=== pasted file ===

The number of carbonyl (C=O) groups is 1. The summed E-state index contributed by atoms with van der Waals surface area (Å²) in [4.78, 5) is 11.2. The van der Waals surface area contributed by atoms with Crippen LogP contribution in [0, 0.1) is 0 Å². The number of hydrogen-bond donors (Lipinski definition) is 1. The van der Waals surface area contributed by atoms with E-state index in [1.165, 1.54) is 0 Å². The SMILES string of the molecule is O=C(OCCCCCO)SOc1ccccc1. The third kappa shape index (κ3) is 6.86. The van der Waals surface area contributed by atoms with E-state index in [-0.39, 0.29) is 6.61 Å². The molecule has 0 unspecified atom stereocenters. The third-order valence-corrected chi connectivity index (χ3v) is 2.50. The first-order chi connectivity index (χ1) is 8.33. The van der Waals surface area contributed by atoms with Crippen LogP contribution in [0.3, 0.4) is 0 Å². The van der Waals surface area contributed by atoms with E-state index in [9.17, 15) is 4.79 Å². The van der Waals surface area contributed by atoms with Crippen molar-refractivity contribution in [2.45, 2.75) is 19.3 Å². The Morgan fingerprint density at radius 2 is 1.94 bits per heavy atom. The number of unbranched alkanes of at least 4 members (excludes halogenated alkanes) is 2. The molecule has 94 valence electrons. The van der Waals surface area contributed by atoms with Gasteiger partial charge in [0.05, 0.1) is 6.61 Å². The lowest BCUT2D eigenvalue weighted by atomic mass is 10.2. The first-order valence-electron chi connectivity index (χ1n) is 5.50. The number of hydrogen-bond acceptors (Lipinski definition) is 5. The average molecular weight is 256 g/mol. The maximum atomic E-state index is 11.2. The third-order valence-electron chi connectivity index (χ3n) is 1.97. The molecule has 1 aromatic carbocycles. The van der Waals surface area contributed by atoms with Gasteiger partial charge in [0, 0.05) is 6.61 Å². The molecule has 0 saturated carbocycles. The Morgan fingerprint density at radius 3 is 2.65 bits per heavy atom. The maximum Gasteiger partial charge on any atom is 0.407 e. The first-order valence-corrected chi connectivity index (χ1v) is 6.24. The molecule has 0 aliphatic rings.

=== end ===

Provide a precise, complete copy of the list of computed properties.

The number of carbonyl (C=O) groups is 1. The summed E-state index contributed by atoms with van der Waals surface area (Å²) in [4.78, 5) is 11.2. The van der Waals surface area contributed by atoms with Crippen LogP contribution in [0, 0.1) is 0 Å². The number of hydrogen-bond donors (Lipinski definition) is 1. The van der Waals surface area contributed by atoms with E-state index in [1.165, 1.54) is 0 Å². The SMILES string of the molecule is O=C(OCCCCCO)SOc1ccccc1. The third kappa shape index (κ3) is 6.86. The van der Waals surface area contributed by atoms with E-state index in [-0.39, 0.29) is 6.61 Å². The molecule has 0 unspecified atom stereocenters. The third-order valence-corrected chi connectivity index (χ3v) is 2.50. The first-order chi connectivity index (χ1) is 8.33. The van der Waals surface area contributed by atoms with Crippen LogP contribution in [0.3, 0.4) is 0 Å². The van der Waals surface area contributed by atoms with E-state index in [9.17, 15) is 4.79 Å². The van der Waals surface area contributed by atoms with Crippen molar-refractivity contribution in [2.45, 2.75) is 19.3 Å². The Morgan fingerprint density at radius 2 is 1.94 bits per heavy atom. The number of unbranched alkanes of at least 4 members (excludes halogenated alkanes) is 2. The molecule has 94 valence electrons. The van der Waals surface area contributed by atoms with Gasteiger partial charge in [0.05, 0.1) is 6.61 Å². The lowest BCUT2D eigenvalue weighted by atomic mass is 10.2. The first-order valence-electron chi connectivity index (χ1n) is 5.50. The number of hydrogen-bond acceptors (Lipinski definition) is 5. The average molecular weight is 256 g/mol. The maximum atomic E-state index is 11.2. The third-order valence-electron chi connectivity index (χ3n) is 1.97. The molecule has 1 aromatic carbocycles. The van der Waals surface area contributed by atoms with Gasteiger partial charge in [0, 0.05) is 6.61 Å². The molecule has 0 saturated carbocycles. The Morgan fingerprint density at radius 3 is 2.65 bits per heavy atom. The maximum Gasteiger partial charge on any atom is 0.407 e. The first-order valence-corrected chi connectivity index (χ1v) is 6.24. The molecule has 0 aliphatic rings.